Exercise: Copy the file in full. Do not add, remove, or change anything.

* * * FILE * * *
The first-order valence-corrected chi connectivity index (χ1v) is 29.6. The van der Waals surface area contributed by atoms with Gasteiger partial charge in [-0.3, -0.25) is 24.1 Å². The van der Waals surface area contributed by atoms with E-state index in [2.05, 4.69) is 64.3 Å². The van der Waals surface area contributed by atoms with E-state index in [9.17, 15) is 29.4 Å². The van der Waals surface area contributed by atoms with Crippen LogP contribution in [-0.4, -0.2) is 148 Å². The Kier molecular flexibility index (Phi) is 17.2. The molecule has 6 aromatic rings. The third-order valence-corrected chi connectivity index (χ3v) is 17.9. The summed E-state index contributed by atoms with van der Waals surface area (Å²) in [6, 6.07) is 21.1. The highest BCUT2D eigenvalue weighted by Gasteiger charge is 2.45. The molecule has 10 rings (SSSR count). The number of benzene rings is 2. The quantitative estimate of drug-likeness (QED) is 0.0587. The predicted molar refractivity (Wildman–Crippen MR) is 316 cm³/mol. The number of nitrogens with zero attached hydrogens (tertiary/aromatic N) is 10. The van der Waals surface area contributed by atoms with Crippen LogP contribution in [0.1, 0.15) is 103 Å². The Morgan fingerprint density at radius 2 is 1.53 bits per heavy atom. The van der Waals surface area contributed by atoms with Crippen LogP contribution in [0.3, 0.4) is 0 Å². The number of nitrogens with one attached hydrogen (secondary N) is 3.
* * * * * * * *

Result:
The first-order valence-corrected chi connectivity index (χ1v) is 29.6. The van der Waals surface area contributed by atoms with Gasteiger partial charge in [-0.3, -0.25) is 24.1 Å². The van der Waals surface area contributed by atoms with E-state index in [2.05, 4.69) is 64.3 Å². The van der Waals surface area contributed by atoms with E-state index in [9.17, 15) is 29.4 Å². The van der Waals surface area contributed by atoms with Crippen LogP contribution in [-0.4, -0.2) is 148 Å². The Kier molecular flexibility index (Phi) is 17.2. The molecule has 6 aromatic rings. The third-order valence-corrected chi connectivity index (χ3v) is 17.9. The summed E-state index contributed by atoms with van der Waals surface area (Å²) in [6, 6.07) is 21.1. The highest BCUT2D eigenvalue weighted by Gasteiger charge is 2.45. The molecule has 10 rings (SSSR count). The number of benzene rings is 2. The quantitative estimate of drug-likeness (QED) is 0.0587. The predicted molar refractivity (Wildman–Crippen MR) is 316 cm³/mol. The number of nitrogens with zero attached hydrogens (tertiary/aromatic N) is 10. The van der Waals surface area contributed by atoms with Crippen LogP contribution in [0.1, 0.15) is 103 Å². The Morgan fingerprint density at radius 2 is 1.53 bits per heavy atom. The van der Waals surface area contributed by atoms with Crippen LogP contribution in [0.3, 0.4) is 0 Å². The number of nitrogens with one attached hydrogen (secondary N) is 3.